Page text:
The standard of what is a “reasonable” search varies with the type of offence. Many of the cases that have contributed to the misconception that a warrantless search is illegal, relate to criminal offences. The standard of what is a reasonable search is higher for a criminal offence that for regulatory offences such those found under the Fisheries Act or the Migratory Birds Convention Act. Going back to the example of the towboat operator above, while it is reasonable for Fisheries Officers to board the towboat to inspect the engine spaces and logbooks for a possible evidence of an oil pollution offence, it is not reasonable for them to search areas unrelated to the subject of their visit, such as the master’s clothes locker where his firearm is stored. If, however, RCMP board the vessel to ensure compliance with the Firearms Act after someone reported that the master was seen on the deck with the firearm, it is likely reasonable for the RCMP to search the locker space.

The “plain view doctrine” should be understood. This is the notion that while an officer may not make a search that is unrelated to purpose for him being on the vessel, if the officer discoveries anything in plain view (left out in the open) that relates to a different offence, even though unconnected to the reason they are on the vessel, this evidence can be used against the mariner. To this end, it is recommended that you not tempt fate by leaving out what should not be seen. It is also recommended that, when boarded, the mariner ask the officer to state the specific purpose of their search (compliance with what law). The Court will use this stated purposes in determining whether the search was reasonably conducted.

Even if a search is unreasonable, however, a mariner may waive his right to later claim it was unreasonable by consenting to the search. For example, while inspecting for compliance with oil pollution regulations the enforcement officers ask the master for his permission to search his stateroom. Granted permission, evidence of unrelated offences uncovered by the officer may be admissible in court against the master because he granted permission for the search. Consequently, while it is not advisable to refuse or physically prevent a search, it is advisable to be clear with the enforcement officer that they do not have your consent. The statement, “you do not have my consent for this search” will suffice.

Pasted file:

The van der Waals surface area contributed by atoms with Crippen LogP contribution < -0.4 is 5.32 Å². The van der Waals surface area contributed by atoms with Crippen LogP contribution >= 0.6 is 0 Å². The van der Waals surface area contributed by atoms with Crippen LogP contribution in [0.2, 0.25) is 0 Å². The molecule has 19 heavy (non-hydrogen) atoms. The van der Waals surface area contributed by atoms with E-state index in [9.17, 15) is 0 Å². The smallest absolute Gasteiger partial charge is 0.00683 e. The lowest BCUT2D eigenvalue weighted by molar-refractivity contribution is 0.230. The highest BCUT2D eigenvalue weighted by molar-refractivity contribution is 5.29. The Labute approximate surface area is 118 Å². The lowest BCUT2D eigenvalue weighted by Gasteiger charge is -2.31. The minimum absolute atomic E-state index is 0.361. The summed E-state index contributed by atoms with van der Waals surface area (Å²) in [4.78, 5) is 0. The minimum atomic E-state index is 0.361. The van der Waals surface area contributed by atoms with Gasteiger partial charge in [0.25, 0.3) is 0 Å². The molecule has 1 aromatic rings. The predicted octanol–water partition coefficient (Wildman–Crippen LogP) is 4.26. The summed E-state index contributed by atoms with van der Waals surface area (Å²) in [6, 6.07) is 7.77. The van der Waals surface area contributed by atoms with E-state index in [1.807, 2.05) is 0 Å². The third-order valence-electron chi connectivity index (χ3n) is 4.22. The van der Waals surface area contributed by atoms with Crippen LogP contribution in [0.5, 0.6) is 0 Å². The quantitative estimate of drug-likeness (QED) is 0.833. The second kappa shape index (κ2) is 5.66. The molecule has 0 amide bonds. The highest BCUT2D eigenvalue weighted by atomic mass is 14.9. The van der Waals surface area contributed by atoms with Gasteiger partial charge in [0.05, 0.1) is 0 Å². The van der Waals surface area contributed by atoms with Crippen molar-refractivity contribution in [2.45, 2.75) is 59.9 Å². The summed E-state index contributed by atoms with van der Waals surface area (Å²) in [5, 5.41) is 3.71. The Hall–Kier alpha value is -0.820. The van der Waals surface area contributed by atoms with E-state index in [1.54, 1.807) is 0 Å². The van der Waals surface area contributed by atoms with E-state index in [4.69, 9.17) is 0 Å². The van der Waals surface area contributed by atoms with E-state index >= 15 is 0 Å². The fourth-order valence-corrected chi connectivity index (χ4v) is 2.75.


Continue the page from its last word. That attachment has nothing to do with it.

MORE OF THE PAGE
In closing, it is not prudent for a mariner to deny an enforcement officer the ability to board a vessel. Whether what the officer finds on board vessel can be used to convict the mariner will depend on the reasonableness of the search, which in turn will depend on what purpose the search is conducted for. Do not deny access to your vessel, ask the officer the purpose of their visit, make clear when you do not consent to the search, and do not leave things out in the open.

Darren Williams is a Barrister and Solicitor (Lawyer) specializing in Admiralty Law, which has jurisdiction over maritime matters. Darren has worked extensively on the water as well as in the courtroom. He is a Barrister & Solicitor based out of Victoria, British Columbia, Canada, practicing at the Law Firm of "Williams & Company".
On this webpage, he brings us timely and relevant articles on the legal aspects of being a Marine Engineer in today's world. Although the articles have a predominately Canadian flavour, we are sure you will find his legal point of view enlightening where ever you ship sails. Darren has also published other legal articles on general admiralty law, view them all at the Williams & Company website. You can reach Darren for question or comment by phone at 250-478-9928 or by email.